“Long term success is a direct result of what you achieve every day. Goals provide your daily routine.” ~Rick Pitino
It took determination, but Lara strictly adhered to the morning routine that she’d set up for herself. After spending an hour or two canoeing with her mom each morning, she packed pencils, pens and sketchbook into her backpack and set out. She began each day hoping to find an inspiring setting, animal or person that would jumpstart her imagination. It was not until her tenth day in Shafer Lake that an idea for a storyline began to germinate.
She was sitting in front of St. Paul’s church, doodling in her sketchbook. She had spent over an hour soaking up the charm and beauty of the ivy-covered church. She, like many others who appreciated history historical architecture, was unhappy with the current trend that called for demolishing old buildings in order to make way for ultra- modern structures of steel and glass.
Her dad had liked to tease her about her oxymoronic personality. “How is it,” he said, “that you have an appreciation for old structures, when you vehemently claim to detest history.” He had a point. She loved the contrast of old and new and believed that tradition could be in concert with change. She even appreciated the fact that Shafer Lake residents were preservationists. It was a pleasure to spend time in a community that honored the past. Did that mean that she was more into history than she claimed to be?
Without consciously realizing that she was creating a new character, she looked down to see an adorable mouse with oversized ears and a long, curly tail peering up at her. For some inexplicable reason, the name Tina Louise popped into her head. With a name and a character image, the beginnings of a story began to fall into place. She scribbled notes on the borders of her sketch pad.
Where would an orphan mouse like Tina Louise find refuge? What better place than a cozy stone church. In a church, Tina Louise would find the safety that she needed to survive. When the organist practiced, she could relax and enjoy a special concert for one. What a treat! If Pastor McElhaney made a habit of eating a late morning snack in his study, there would surely be an occasional crumb that would find its way to the floor. There would, of course, be daily challenges. Between avoiding strategically placed mousetraps, the housekeeper’s broom, and Jezebel—the pastor’s cat—life in Tina’s home would never be dull.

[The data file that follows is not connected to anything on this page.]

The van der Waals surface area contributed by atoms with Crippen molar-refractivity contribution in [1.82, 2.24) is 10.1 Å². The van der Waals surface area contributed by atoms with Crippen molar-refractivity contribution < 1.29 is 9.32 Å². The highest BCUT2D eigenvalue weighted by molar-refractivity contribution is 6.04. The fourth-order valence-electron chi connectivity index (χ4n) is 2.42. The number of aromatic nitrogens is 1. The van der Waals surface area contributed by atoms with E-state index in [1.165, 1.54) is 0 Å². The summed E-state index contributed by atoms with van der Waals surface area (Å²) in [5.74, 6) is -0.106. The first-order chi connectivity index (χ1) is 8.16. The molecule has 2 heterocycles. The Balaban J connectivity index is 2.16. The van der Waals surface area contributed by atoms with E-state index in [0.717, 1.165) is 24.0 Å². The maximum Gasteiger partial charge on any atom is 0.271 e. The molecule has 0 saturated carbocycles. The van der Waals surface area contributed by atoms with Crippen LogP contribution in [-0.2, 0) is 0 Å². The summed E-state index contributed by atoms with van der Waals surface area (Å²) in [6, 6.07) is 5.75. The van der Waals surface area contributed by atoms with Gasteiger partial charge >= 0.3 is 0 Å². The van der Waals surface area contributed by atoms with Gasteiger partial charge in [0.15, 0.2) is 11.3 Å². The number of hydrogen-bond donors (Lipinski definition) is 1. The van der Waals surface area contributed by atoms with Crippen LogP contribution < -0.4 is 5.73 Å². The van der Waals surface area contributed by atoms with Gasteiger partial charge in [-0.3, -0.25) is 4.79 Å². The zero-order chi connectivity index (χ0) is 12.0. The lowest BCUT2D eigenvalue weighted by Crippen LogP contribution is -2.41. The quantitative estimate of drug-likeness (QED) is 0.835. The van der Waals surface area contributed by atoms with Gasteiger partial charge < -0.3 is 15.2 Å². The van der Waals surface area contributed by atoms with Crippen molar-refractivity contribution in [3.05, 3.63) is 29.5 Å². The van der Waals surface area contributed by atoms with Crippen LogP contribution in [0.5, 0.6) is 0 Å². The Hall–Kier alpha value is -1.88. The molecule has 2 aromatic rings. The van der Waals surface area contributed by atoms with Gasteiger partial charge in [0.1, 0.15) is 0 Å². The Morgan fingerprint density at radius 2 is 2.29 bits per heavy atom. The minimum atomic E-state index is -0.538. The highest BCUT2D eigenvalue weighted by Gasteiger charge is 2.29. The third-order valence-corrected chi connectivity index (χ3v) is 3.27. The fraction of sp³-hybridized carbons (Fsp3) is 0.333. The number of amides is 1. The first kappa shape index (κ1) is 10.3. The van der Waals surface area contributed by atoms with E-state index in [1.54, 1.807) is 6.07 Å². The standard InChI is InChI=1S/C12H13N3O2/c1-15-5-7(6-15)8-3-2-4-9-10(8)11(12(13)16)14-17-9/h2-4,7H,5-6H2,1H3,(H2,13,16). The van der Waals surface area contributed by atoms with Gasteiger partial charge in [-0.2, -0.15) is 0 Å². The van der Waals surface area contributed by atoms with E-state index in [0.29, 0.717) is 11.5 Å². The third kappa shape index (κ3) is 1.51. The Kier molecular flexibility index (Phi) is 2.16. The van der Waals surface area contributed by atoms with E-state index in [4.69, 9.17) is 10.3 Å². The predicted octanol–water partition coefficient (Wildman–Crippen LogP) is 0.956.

The cartoon character’s Tom and Jerry flashed through Lara’s mind. There were some similarities between the escapades that she was imagining for Tina, but Tina’s adventures were quite tame when compared to the actions of Barbera’s animated characters. She was completely lost in her own make-believe world when she was startled by a voice nearby.
She turned to see Chris Tillman. “You startled me, Chris. When I’m working, I get so involved in my work that a herd of stampeding elephants can’t distract me.”
He looked puzzled. “You know my name?”
Lara nodded. Remembering Mary’s words of advice, she remained facing him. “Mary told me. She said that you’re Ms. Lou’s grandson. I had no idea that she had grandchildren.”
“Grandchild. Her daughter Shannon was my mom. Mom died two years ago.”
Lara instantly regretted her words. “I’m soo-o sorry. I know what it’s like to lose a parent.”
He didn’t acknowledge her words, but she sensed that he knew about her dad’s disappearance. “People have to deal with all kinds of losses. I’ve been known to whine and complain, but my life has been a breeze compared to the lives of some kids I know.”
“That might be true, but pain is pain.”
“I wasn’t keen on coming to Lake Shafer, but Sam, Dora and Grandma Lou have been great.” He paused before adding, “Your grandparents talked about you a lot last summer.”
“Uh oh, I hope they didn’t share all of my dirty little secrets.”
“You don’t have to worry about Sam and Dora ratting on you. They’re cool.”
“That, we agree on.”
He peered over her shoulder and studied her story notes. “Hm-m. Interesting. Maybe you should warn Brian that Tina has taken up residence in his study.”
She laughed. “Tina’s just a figment of my imagination at this point. Sometimes my characters die an early death. If she makes it into an actual book, I’ll warn Pastor Rafferty.”
“Your sketch of the church is super good. Are you more into drawing than painting?”
“I usually work in colored pencils, pen and ink or a combination of the two. Occasionally, I use watercolors.”
He asked, “Are you a writer who wants to be an artist, or an artist who wants to write?”
She shrugged. “Time will tell. A lot depends on the reaction of the editors and publishers I eventually deal with. For now, my goal is to write and illustrate children’s books, but that’s not written in stone.”